"Waters of the United States" is defined in the Clean Water Act Amendments of 1972 to include wetlands, springs, bogs, streams, rivers, estuaries and other "waters" that were placed under the Clean Water Act regulations in order to protect them. By "protect" the Act didn't mean they are off limits, rather, it regulates them in order to protect and preserve these natural resources that provide numerous benefits to fish, wildlife and human society. The concept of ecosystem services came later, and further underscored the importance of protecting these Waters. This concept of Waters has always been controversial, and has been attacked often by conservative politicians and the economic interests they represent.
The Trump energy plan wants to utilize the untapped energy reserves in the United States, most of which are under federal lands in western states. Profits from this increased oil and gas development will be used to rebuild roads, bridges, schools and other infrastructure. In other words, with the cooperation of the agency Secretaries he is putting in place, Trump will cut a deal with the oil and gas industry to siphon off some of the future windfall profits from energy development on public lands to pay for infrastructure development.
Trump's plan will boost national security by bringing us energy independence from the OPEC cartel, and by building "a positive energy relationship" with U.S. allies in the Gulf as part of our anti-terrorist efforts.
Ready for facts? About 31% of the petroleum imports to the U.S. (remember, this means 31% of the 24% of our oil that we import) are from OPEC countries, including Saudi Arabia (11%) and Venezuela (9%). Most of the remainder of petroleum imports are from Canada (40%), Mexico (8%) and Colombia (4%). Confused? How about a chart? (The chart is courtesy of the Energy Department, you know, the one Rick Perry couldn't remember that he wanted to eliminate. So yes, we still import petroleum from OPEC countries, but we are hardly "dependent" on them.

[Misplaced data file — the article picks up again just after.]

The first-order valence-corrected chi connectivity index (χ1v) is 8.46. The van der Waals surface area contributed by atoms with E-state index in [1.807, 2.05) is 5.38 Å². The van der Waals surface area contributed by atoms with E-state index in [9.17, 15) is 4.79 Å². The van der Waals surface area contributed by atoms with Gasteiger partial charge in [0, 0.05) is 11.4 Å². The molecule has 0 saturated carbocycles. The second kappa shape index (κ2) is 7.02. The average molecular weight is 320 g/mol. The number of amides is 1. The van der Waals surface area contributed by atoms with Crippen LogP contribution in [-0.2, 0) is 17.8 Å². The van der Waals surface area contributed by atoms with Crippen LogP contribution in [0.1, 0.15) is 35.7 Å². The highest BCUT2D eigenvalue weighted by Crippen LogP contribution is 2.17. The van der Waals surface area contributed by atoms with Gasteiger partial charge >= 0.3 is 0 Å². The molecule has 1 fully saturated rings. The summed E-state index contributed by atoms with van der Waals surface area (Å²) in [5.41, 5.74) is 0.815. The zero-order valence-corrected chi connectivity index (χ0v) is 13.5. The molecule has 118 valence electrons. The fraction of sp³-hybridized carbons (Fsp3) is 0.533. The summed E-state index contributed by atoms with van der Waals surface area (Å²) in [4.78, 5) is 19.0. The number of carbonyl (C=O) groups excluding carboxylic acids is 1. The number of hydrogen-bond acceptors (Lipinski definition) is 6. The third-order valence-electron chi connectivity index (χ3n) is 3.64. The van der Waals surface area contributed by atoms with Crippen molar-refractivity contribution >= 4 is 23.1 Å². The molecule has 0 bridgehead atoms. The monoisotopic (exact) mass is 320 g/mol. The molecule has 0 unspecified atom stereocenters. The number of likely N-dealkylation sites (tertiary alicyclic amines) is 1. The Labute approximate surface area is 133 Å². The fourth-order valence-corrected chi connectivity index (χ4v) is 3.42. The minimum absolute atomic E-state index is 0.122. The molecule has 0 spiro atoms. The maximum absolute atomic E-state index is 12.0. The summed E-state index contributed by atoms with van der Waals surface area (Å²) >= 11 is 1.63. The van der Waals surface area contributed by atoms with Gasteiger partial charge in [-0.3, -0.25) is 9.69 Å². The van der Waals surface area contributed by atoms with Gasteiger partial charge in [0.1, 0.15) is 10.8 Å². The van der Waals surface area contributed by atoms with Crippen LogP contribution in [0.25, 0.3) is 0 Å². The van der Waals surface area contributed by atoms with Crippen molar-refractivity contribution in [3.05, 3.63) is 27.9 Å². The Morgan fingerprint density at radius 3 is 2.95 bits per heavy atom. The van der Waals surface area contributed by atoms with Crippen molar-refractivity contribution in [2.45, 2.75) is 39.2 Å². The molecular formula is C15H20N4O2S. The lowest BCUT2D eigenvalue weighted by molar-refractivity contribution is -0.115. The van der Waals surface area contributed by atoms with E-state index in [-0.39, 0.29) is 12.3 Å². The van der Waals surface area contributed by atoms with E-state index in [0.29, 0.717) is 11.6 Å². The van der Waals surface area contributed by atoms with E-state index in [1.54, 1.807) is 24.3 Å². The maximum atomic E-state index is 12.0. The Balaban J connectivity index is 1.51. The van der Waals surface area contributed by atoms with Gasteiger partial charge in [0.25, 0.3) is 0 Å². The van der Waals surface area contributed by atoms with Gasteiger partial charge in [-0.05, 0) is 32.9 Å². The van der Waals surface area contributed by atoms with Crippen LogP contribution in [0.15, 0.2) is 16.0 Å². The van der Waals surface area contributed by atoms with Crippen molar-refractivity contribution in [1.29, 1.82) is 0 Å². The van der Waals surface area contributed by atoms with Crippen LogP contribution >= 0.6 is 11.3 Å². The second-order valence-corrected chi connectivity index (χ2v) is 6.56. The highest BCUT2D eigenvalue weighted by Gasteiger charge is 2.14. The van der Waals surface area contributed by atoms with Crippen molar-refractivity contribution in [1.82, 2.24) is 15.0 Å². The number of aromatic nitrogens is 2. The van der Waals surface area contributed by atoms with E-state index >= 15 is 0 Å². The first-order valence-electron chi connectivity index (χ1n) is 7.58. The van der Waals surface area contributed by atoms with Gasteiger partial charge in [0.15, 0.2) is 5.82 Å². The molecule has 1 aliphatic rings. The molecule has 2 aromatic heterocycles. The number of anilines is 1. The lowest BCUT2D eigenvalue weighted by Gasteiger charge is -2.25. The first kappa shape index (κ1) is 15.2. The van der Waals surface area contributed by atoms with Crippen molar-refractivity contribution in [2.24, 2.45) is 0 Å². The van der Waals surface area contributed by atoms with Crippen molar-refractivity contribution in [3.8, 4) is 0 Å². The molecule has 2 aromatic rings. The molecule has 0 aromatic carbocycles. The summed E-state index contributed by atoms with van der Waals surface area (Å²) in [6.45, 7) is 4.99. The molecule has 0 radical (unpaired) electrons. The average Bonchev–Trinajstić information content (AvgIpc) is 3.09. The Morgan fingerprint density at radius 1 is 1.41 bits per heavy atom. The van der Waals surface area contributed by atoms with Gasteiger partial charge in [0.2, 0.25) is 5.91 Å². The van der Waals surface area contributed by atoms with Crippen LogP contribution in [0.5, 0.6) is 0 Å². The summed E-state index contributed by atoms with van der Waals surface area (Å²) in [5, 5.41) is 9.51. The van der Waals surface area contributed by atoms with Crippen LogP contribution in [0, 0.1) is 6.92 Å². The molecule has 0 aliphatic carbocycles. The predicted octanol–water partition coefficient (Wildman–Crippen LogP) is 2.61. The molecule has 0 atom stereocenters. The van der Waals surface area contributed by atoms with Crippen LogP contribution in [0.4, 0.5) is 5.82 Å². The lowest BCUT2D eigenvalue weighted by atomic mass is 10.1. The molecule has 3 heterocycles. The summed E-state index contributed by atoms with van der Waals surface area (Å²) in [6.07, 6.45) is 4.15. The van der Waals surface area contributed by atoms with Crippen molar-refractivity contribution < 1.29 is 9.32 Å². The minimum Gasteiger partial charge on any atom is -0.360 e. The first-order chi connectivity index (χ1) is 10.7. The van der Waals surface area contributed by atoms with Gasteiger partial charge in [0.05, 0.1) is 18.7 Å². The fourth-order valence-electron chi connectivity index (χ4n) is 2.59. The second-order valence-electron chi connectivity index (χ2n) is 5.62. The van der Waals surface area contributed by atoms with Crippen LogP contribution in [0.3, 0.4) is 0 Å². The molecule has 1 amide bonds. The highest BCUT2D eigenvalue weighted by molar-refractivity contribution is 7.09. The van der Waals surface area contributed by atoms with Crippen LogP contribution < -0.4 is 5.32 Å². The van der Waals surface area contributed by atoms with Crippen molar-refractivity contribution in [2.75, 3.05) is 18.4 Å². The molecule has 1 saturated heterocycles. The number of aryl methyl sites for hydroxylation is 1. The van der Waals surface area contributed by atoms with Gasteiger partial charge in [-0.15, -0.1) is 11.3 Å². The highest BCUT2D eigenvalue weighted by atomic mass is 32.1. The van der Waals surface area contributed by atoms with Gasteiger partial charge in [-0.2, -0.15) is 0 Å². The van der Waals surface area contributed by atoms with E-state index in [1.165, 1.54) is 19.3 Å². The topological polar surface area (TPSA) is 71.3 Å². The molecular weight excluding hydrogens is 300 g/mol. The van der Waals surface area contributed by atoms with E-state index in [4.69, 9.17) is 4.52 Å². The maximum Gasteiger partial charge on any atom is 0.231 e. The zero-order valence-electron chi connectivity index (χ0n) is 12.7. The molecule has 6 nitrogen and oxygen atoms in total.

Unfortunately, demand for oil in the U.S. is rising along with automobile sales. The Obama Administration tried to deal with this through conservation, increasing automobile fuel efficiency, and other methods; all of these will be cast aside by the Trumps.
What about coal? Trump has promised to boost the coal industry in America. Although coal production has declined significantly in the USA over the recent period, it remains a major source of energy for generating electricity. In fact, according to the EIA, coal use might eclipse natural gas again this winter (see chart, below), primarily because coal is much less expensive than natural gas. Coal and natural gas use have been trading places for first place over the past couple of years, and this will continue based on weather and price.
Interestingly, "by the middle of 2017, increased generation from renewable energy sources is expected to reduce the generation shares of both coal and natural gas. In July 2017, projected generating capacity from utility-scale solar and wind plants is 57% and 10% higher, respectively, than in July 2016," according to the EIA. This previous statement, however, was written prior to the 2016 election.
The other major factor in coal production is the increase in coal use worldwide, which many estimates show increasing over the next few decades.
And lastly: Lastly, our need for energy must go hand-in-hand with responsible stewardship of the environment. Protecting clean air and clean water, conserving our natural habitats, and preserving our natural reserves and resources will remain a high priority. President Trump will refocus the EPA on its essential mission of protecting our air and water.
So, clean air and clean water, natural habitats (as opposed to alternative fact habitats?), natural reserves and resources - not sure what these are - are thrown in for good measure. And who will do all this protecting and conserving? I guess the diminished EPA, which will be "refocused" to do this. The subtext here is that the EPA will NOT be doing anything about climate change, including the regulation of CO2, or anything else outside the protection of air and water, which means they won't be doing much at all.
As we see and understand the new Trump Administration policies, we should look for patterns of intersection. One obvious example is the Trump pick for Secretary of State, the former CEO of Exxon-Mobile. The U. S. has become a major exporter of fossil fuels (oil, gas, coal), and we can expect new international deals in which the Trump energy policy facilitates increased domestic production and sales of hydrocarbon rules abroad, with obvious windfall profits to the energy companies.
But more about this in a future post.